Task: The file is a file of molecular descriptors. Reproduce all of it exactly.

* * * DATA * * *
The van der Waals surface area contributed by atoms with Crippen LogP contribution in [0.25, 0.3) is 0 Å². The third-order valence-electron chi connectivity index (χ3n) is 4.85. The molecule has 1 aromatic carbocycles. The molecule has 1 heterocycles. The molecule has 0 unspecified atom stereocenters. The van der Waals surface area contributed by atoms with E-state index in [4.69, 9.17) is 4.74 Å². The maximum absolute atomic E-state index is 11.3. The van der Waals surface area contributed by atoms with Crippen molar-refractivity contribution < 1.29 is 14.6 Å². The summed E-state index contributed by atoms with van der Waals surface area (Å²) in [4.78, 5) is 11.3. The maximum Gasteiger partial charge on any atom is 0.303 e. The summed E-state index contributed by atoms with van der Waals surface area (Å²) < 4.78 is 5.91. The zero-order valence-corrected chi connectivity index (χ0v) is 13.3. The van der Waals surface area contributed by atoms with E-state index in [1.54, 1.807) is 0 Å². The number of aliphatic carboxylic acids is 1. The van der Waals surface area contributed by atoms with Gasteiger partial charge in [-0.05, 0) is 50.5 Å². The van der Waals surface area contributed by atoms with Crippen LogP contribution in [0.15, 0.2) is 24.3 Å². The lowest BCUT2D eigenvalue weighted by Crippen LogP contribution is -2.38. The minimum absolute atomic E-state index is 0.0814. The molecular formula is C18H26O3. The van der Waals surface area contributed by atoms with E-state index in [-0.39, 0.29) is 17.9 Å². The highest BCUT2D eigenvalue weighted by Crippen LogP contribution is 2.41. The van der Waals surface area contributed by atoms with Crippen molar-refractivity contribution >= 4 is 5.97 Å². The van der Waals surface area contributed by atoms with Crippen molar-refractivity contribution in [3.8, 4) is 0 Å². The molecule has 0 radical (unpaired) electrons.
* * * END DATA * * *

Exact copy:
The van der Waals surface area contributed by atoms with Crippen LogP contribution in [0.25, 0.3) is 0 Å². The third-order valence-electron chi connectivity index (χ3n) is 4.85. The molecule has 1 aromatic carbocycles. The molecule has 1 heterocycles. The molecule has 0 unspecified atom stereocenters. The van der Waals surface area contributed by atoms with E-state index in [4.69, 9.17) is 4.74 Å². The maximum absolute atomic E-state index is 11.3. The van der Waals surface area contributed by atoms with Crippen molar-refractivity contribution < 1.29 is 14.6 Å². The summed E-state index contributed by atoms with van der Waals surface area (Å²) in [4.78, 5) is 11.3. The maximum Gasteiger partial charge on any atom is 0.303 e. The summed E-state index contributed by atoms with van der Waals surface area (Å²) < 4.78 is 5.91. The zero-order valence-corrected chi connectivity index (χ0v) is 13.3. The van der Waals surface area contributed by atoms with E-state index in [1.54, 1.807) is 0 Å². The number of aliphatic carboxylic acids is 1. The van der Waals surface area contributed by atoms with Gasteiger partial charge in [-0.05, 0) is 50.5 Å². The van der Waals surface area contributed by atoms with Crippen LogP contribution in [0.15, 0.2) is 24.3 Å². The lowest BCUT2D eigenvalue weighted by Crippen LogP contribution is -2.38. The minimum absolute atomic E-state index is 0.0814. The molecular formula is C18H26O3. The van der Waals surface area contributed by atoms with E-state index in [-0.39, 0.29) is 17.9 Å². The highest BCUT2D eigenvalue weighted by Crippen LogP contribution is 2.41. The van der Waals surface area contributed by atoms with Crippen molar-refractivity contribution >= 4 is 5.97 Å². The van der Waals surface area contributed by atoms with Crippen molar-refractivity contribution in [3.8, 4) is 0 Å². The molecule has 0 radical (unpaired) electrons.